With many new advances in health and technology, the world has experienced a growth in population over the last decades. While the world’s population has been increasing, the environment had also been degrading. Frequent natural disasters and climate change have been happening around the world. Many people link such happenings to the constant population growth. The environmental problems have caused governments in the many overpopulated countries to propose and pass many laws that would stop their population from growing; most of these laws dealing with family planning.
Many of these laws and policies have been effective in stopping their population from growing, but the environmental problems are still occurring. While most people focus on stopping the exponential growth of the world’s populations they overlook the issue of overconsumption, and the effects of the large corporation on the environment. One common example of a country that tried to control their populations is China. They have introduced the one-child policy, their family planning policy which restricts married families to only have one child with the exception of rural couples, ethnic minorities and parents with only one sibling, in 1978.
The policy had been a success since it has been devised; until 2011, it has stopped 400 million births from happening. The one-child policy had also prevented some environmental problems in China. The population control has kept sulphur dioxide emissions by 17. 6%, and the main sources of water pollution by 30. 8%, according to Liu Shaojie vice director of the Population Commission in Henan, the most environmentally unstable province in China (Jonathan).
The Chinese policy’s success can’t be used as evidence that overpopulation is the sole cause of the world’s environmental ills.
As stated by Fred Pearce, a regular writer for The Guardian and the environment and development consultant for the New Scientist, the carbon dioxide emissions in the poorest countries around the world are only 7% of the global total, whereas the wealthiest 7% of the planet emits 50% of carbon dioxide(Population Overload? 1). This shows that the overpopulated part of the world (the poorer countries) is not causing much damage to the environment as the rich ones are causing.
The cause of such large amount of carbon dioxide has been due to the many industries, and factories in the rich countries. The rich countries of the world also consume a lot of resources, even with them not having as much people compared to the poorer countries of the world. Americans only make up 5% of the world’s population, yet they consume 20% of its resources (Population Overload? ). Overconsumption is usually overlooked in the United States; many economists encourage it, claiming that it stimulates the economies of the country (Elrichs). Economists encourage people to buy more things.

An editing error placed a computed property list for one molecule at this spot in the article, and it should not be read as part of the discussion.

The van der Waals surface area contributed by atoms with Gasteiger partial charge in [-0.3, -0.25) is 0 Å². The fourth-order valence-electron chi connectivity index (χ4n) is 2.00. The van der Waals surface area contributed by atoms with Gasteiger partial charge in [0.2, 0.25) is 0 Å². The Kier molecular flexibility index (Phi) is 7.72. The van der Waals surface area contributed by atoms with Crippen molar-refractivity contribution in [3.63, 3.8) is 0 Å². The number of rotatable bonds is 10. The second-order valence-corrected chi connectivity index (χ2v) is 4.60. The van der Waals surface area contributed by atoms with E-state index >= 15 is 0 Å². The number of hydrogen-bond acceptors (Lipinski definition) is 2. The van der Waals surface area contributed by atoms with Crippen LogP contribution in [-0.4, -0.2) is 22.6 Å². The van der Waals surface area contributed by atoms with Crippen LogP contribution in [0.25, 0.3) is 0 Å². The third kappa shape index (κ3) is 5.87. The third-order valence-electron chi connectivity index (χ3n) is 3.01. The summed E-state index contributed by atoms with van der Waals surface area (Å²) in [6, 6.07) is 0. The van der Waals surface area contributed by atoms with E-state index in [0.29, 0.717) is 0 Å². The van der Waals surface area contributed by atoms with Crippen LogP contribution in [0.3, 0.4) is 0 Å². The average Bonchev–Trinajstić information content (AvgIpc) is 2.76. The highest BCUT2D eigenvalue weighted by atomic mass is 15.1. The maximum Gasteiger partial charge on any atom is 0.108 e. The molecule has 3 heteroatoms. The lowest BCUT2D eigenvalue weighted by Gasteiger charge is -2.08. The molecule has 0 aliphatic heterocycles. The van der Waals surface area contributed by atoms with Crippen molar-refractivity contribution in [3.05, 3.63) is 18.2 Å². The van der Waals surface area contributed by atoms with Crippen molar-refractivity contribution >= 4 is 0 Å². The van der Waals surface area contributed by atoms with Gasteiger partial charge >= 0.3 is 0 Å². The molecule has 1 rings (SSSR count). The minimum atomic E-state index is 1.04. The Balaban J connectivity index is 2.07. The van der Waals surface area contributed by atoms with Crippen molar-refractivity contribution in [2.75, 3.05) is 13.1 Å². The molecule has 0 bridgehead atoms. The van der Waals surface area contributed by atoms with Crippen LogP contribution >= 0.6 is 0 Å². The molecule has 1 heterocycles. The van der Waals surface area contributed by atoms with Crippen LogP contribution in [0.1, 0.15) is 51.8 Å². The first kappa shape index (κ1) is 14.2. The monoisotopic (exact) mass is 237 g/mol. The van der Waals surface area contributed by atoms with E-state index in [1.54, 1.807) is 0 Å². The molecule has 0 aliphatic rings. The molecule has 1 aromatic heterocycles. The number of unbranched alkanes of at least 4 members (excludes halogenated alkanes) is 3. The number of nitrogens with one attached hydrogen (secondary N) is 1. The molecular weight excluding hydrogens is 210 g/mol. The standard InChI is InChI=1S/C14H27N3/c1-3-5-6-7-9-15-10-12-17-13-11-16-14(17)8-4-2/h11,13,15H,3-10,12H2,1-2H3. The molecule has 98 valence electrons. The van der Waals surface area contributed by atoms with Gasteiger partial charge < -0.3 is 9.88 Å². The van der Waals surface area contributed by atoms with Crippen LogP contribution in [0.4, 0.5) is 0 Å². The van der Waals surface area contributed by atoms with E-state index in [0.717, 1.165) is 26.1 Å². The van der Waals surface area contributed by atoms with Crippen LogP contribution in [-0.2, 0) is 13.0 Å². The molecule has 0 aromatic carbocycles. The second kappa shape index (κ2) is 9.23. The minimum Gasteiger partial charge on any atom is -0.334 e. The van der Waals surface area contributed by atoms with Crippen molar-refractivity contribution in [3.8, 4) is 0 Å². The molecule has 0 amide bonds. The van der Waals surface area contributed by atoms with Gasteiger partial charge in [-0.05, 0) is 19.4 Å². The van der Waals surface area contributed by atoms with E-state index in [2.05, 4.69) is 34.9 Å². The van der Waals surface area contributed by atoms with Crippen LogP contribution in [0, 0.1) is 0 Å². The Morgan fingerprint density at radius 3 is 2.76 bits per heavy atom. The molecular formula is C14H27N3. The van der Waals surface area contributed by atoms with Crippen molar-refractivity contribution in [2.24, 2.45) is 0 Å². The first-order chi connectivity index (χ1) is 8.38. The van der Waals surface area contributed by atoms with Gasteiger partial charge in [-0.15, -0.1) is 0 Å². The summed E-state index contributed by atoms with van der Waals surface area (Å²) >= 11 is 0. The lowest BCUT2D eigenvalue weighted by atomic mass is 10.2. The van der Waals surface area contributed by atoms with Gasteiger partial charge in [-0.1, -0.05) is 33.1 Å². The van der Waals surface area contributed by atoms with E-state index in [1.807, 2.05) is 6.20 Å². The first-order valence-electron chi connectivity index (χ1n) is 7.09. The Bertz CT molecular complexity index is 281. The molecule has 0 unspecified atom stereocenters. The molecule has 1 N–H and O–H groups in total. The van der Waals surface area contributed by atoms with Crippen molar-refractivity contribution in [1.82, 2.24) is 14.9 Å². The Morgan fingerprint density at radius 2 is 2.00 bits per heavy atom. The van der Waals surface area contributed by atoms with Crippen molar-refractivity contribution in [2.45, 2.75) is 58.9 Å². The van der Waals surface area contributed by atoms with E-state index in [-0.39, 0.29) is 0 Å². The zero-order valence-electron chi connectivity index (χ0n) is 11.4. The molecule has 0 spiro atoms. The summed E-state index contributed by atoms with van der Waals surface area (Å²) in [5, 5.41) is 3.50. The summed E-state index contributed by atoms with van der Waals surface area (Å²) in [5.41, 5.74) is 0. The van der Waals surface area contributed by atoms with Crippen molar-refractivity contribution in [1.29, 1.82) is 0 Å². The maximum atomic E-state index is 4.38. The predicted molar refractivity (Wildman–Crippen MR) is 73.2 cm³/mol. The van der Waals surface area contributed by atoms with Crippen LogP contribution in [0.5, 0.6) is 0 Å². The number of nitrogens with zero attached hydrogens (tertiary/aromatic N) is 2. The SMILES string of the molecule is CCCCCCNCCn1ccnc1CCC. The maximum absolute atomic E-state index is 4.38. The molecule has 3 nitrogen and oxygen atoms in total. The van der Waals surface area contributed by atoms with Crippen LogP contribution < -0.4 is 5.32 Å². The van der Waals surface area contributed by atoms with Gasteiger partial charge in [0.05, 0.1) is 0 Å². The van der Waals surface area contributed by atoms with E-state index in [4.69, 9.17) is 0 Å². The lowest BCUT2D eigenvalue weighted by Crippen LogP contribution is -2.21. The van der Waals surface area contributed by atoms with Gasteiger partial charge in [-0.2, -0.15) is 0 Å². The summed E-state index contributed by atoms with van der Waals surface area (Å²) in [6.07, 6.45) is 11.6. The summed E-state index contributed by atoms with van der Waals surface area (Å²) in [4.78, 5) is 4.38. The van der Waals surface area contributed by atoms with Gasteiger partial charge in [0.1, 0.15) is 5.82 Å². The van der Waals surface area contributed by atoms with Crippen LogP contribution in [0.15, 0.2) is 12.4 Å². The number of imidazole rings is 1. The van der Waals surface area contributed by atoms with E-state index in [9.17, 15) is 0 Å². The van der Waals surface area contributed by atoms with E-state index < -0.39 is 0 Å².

Even when the unemployment rate was growing in the United States, economists were still encouraging people to go out and buy things( through the media and many other advertising means) (Elrichs). The latter caused the country to fall into depression. It has become the lifestyles of Americans to want the best for themselves and by wanting the best they have to over consume. As the demands for certain products go high, the more efforts the country has to put into supplying those things. Factories have to make a lot of products, which causes the levels of pollution to rise continuously.
Most of these factories that produce a lot of pollution are controlled by the major corporations. Most of these major corporations care mostly about profit; they would tend to neglect the environmental problems that are caused by overconsumption knowing that it is one of their main ways of gaining profit. In a recent report for the United Nation, the British consulting firm Trucost found that just 3000 corporations cause 2. 15 trillion dollars in environmental damage, and only 6 countries have that GDP (market value of the goods produced in a country) (Angus 2).
Another example that Angus give, is the United States military. Controlled by major corporations, the U. S military is the largest user of petroleum in the world. The military operations around the world produce more waste than five of the world’s major companies, and more than 10% of all hazardous waste sites are on military bases (2). The poorer countries also suffer from the injustices of the major corporation. Some examples include the coal mining towns in rural Appalachia, indigenous communities of the arctic and subarctic, the oil fields of Nigeria, and the oil refineries of the Gulf Coast (Barajas-Roman, Hartmann 4).
Most of the latter examples have very little to do with population growth it’s mostly corporate greed. Overpopulation is really a developing into a growing concern, but it is not the main cause of our environmental problems. The poorer countries, which are the most populated don’t consume as much resources as the economic powers of the world. That overconsumption causes production to increase in factories, thus causing more pollution. Major corporations also play a major part in the detriment of the environment.
Most of the large unnatural disasters have been caused by major corporations. They tend to make the people unaware of the overconsumption problem, probably in fear of losing profit. Getting people to stop their overconsumption will be an arduous task, since most people are already used too that lifestyle of wanting the best for themselves. Governments of rich countries should put as much efforts in trying to stop overconsumption as much as they put in trying to stop their population from growing.